Jesse Marlow, Lal Lal, 2012, Pure pigment print, edition of 10. © the artist and Anna Pappas Gallery
I love the story of his introduction to photography. Aged seven, his uncle gave him a book about New York subway art and culture "Subway Art". Pictures of graffiti on trains captured his attention. Immediately thereafter he enlisted his Mother's help to drive him around to take photos of Melbourne's graffiti art during his school holidays. He's pretty much been hooked on photography since then.
It was a natural progression for Jesse to study photography after leaving secondary school. His early teacher, Reimund Zunde inspired and mentored him. He took Jesse under his wing and pushed him away from convention. It was through the mentorship of Reimund Zunde that Jesse developed his ability to truly see the urban environment.
His images are utterly unique. They're not set up. He will 'see' shots on the way to something else or in between his commercial photography jobs. Unusually, he shoots on film for his art shots. He loves the suspension created between taking the shot and waiting for the negative to be developed. He uses minimal photoshop as he wants the images to retain their purity. He tells me that "The decisive moment will always be what I'm looking for."
Jesse Marlow, White Cat, 2011, Pure pigment print, edition of 10. © the artist and Anna Pappas Gallery
"If, after viewing Marlow's photographs, we stop our feet in front of a broken shop window and ask ourselves whether this scene is a still-life laden with anxiety and pathos or simply one fleeting moment in the long and jumbled visual narrative of life, then surely we will also be acknowledging the enlightening effect of Marlow's works. In selecting to photograph only those scenes which adhere to an aesthetic brilliance, Marlow resolutely acknowledges his role as an artist in the world." Suzanne Fraser, 2012 for Anna Pappas Gallery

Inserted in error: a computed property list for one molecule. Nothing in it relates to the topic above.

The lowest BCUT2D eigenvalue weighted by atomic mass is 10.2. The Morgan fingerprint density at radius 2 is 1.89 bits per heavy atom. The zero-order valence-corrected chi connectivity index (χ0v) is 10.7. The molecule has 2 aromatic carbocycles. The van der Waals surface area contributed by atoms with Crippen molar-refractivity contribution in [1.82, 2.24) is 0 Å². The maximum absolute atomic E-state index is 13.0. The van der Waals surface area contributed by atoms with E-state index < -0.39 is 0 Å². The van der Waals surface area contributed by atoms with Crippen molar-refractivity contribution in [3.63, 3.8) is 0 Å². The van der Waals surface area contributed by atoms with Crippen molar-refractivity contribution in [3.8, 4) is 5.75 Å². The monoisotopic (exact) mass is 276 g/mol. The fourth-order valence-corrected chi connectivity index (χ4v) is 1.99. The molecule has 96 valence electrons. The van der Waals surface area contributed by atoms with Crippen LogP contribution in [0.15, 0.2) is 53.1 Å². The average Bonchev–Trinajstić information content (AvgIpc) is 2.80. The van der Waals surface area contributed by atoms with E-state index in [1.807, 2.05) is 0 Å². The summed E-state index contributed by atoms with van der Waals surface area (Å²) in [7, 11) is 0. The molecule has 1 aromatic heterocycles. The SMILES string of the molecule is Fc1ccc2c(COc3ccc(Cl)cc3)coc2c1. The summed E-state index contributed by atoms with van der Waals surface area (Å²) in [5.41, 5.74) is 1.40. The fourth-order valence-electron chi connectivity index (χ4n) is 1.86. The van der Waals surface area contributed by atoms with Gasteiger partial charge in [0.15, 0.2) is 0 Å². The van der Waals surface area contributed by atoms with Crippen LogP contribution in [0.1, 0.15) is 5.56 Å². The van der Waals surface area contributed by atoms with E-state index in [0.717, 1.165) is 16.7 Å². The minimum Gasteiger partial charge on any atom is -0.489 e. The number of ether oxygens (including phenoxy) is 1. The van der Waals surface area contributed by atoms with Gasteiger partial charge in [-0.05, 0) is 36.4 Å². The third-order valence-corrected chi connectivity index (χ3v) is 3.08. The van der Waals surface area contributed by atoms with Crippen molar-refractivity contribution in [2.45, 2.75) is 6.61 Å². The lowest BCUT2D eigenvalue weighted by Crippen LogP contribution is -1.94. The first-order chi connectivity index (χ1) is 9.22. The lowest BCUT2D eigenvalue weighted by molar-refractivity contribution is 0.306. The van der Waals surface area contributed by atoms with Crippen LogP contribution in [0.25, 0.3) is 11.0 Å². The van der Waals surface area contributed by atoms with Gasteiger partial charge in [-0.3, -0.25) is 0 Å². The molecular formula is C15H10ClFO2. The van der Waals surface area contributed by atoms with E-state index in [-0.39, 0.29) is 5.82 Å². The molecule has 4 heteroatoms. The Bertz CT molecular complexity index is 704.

Jesse is all over the www. Notably, for all of you renovation tragics, the gorgeous Richmond home of Jesse and his wife Aria is featured on The Design Files...photos are of course by Jesse himself. Have a squizz.
My thanks to Jesse for agreeing to be part of Isiiad and to Anna Pappas Gallery for their assistance with this post.
Metal Madams and Mad Moments
This exhibition is pure unadulterated fun! As the title suggests, it includes metal, a touch of madness and just a tiny hint of kinky. Add to that the odd licorice allsort and you'll find yourself smiling all the way around it.
Textile artist Trish Sidway was determined to follow her own sense of fun while creating the work for this exhibition. I caught up with her just before the opening. She told me that at the heart of the work for Metal Madams and Mad Moments is,
"...the juxtaposition between something raw and waste and making it into something soft and feminine...There's a challenge in using a hard material like metal as a textile."
Sculptures of fantastical shoes, using recycled metal and lots of imagination sit on recycled chair legs painted in the brightest of bright colours. There's paper, fabric and handsewing all used in unique and interesting ways... suggesting clothing and adornment while clearly not being able to be worn.
Aria award winner, Kavisha Mazzella officially opened the exhibition and performed with the Nuovo String Quartet on the night.
Metal Madams and Mad Moments is at Manningham Gallery up until 12th May.
Manningham Council Municipal Offices
699 Doncaster Road, Doncaster, 3108
Mel Ref. 33 F12
Trish herself is great fun...from the top of her head to the tip of her toes. Sensing a women who loves to dress up, I asked her if she has a wardrobe full of shoes? With a wicked grin, she answered "No, but I'm working on it!" Ahhh a woman after my own heart... I can't wait to see what she does next!
All work in this post is Trish Sidway©.